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Types of Air Compressors - The Ultimate Cheat Sheet

Types of Air Compressors - The Ultimate Cheat Sheet

The time has come to make an update to your compressed air system, but with an abundance of options available which type of air compressor is the best choice?

When it comes to industrial air compressors, “best” is subjective to the specific requirements of your manufacturing environment which varies wildly between industries. The decision is made ever more difficult as many purchases are a decades-long commitment to both the unit and the company you buy from. The first step in making a decision is educating yourself on the different types of air compressors that are available.

Air compressors fall into two different groups: positive displacement and dynamic.

Positive Displacement

Positive displacement compressors work by forcing air into a chamber. The volume of this chamber is then decreased, which compresses the air. Once maximum pressure is reached within the chamber, a valve opens, and the air is then discharged into the outlet system. Both rotary and reciprocating compressors fall into this category.

Rotary screw compressors are generally used in plants requiring roughly 25-250 HP, although some modern machines can reach up to 600HP. Rotary compressors use two intermeshing helical rotors (screws) to force the air into a smaller and smaller space, thus creating pressure. Oil is used throughout for lubrication, sealing, and heat absorption. Before usable air exits the chamber, the oil must be removed. This process uses oil filters that must be replaced regularly. Although oil-free options exist, trace amounts are commonly found in regular screw compressors.

Reciprocating compressors employ the use of a piston to reduce the volume within a cylinder and increase air pressure. Single-acting reciprocating compressors only compress air on one side of the piston and are very low horsepower (25HP or less), and are generally used in the home or small automotive shops. Double-acting reciprocating compressors have chambers on both sides of the piston and are seen in sizes between 40-1,000 HP. Although more powerful than their single acting brethren, this type is rarely used due to the frequent upkeep needed and expensive manufacture process. Both types of this compressor are generally noisy and have low air quality, suiting non-sensitive environments.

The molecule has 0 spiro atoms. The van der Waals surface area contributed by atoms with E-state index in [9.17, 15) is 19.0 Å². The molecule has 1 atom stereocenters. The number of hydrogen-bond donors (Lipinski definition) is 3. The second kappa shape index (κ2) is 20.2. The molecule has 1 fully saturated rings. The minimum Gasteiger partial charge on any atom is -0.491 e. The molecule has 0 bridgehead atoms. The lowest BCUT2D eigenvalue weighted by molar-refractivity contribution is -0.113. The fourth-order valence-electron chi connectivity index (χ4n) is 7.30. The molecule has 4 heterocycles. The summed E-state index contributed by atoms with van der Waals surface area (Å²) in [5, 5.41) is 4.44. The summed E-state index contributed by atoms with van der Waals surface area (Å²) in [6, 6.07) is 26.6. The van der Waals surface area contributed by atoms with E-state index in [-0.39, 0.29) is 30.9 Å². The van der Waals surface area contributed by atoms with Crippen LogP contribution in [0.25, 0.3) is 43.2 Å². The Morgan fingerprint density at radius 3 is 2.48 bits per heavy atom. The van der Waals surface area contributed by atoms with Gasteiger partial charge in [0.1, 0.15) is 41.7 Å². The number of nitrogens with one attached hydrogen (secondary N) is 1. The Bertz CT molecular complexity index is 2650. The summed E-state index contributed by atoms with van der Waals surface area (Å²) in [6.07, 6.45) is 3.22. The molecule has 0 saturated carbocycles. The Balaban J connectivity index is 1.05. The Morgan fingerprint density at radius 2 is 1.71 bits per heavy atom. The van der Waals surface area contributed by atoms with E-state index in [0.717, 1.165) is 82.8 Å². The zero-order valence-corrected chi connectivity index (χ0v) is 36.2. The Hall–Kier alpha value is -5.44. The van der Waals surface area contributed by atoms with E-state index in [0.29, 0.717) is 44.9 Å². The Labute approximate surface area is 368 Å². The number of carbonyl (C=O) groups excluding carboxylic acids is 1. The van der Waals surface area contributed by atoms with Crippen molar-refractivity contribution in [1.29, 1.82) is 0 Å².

Dynamic compressors pressurize air through the use of rotating impellers which accelerate and decelerate the air. The deceleration, or restriction, of the air is what creates the increase in pressure. Some of these compressors are completely oil-free for highly sensitive environments. Axial and centrifugal are both dynamic displacement compressors.

Axial compressors are not typically used in industrial settings and are traditionally seen in jet engines, high-speed ship engines, and small-scale power stations. 

Centrifugal compressors convert energy efficiently utilizing a series of stages which compress and cool air as it continuously flows through the unit. Air is drawn into an impeller and accelerates as it moves outward. This kinetic energy is then converted into potential energy as the flow is slowed down by a diffuser. In each stage of compression, the air is cooled, and moisture is further removed to increase air efficiency and quality. This continuous flow through multiple stages allows centrifugal compressors to thrive in higher capacities and are best suited for applications above 250HP but can reach as high as 6,000HP in more demanding applications. Centrifugals also tout the benefit of being able to run continuously for years without significant maintenance.

A sought-after benefit of centrifugal compressors is their ability to supply oil-free air, referred to as Class 0 (per ISO 8573-1:2010). On the surface, the apparent advantages of oil-free compressors are reduced cost of consumables. Since oil is never injected into the air stream, filters after the compressor discharge are nonexistent. In addition, oil only needs to be changed every two-three years as opposed to 6-12 months for an oil-flooded compressor.

Benefits go beyond simply minimizing maintenance and energy costs though – oil-free air is essential to the manufacturing process of industries including pharmaceuticals, food products, electronics and textiles where the risk of trace oil reaching the finished product is unacceptable.

Each type of compressor has their own benefits and drawbacks, but kicking off your research with a solid understanding of the options available is vital in the decision-making process. We invite you to use the AirCompare℠ compressor costs calculator to further narrow down your options and discover potential savings you may be missing out on in your compressed air system.

How to Choose The Right Air Compressor

Choosing the wrong air compressor can cost your plant hundreds if not thousands of dollars in wasted energy and lost production time. Very often, when selecting an air compressor, the only thought given to the specification is the cubic feet per minute or CFM of airflow needed for the plant. Don't make this same mistake. Download our How to Choose the Right Air Compressor white paper to learn:
Primary factors in selecting an air compressor.
Average ten-year costs of compressor operation.
Oil-free or lubricated equipment – which is best for your application?
How to find opportunities to reduce maintenance and energy requirements.

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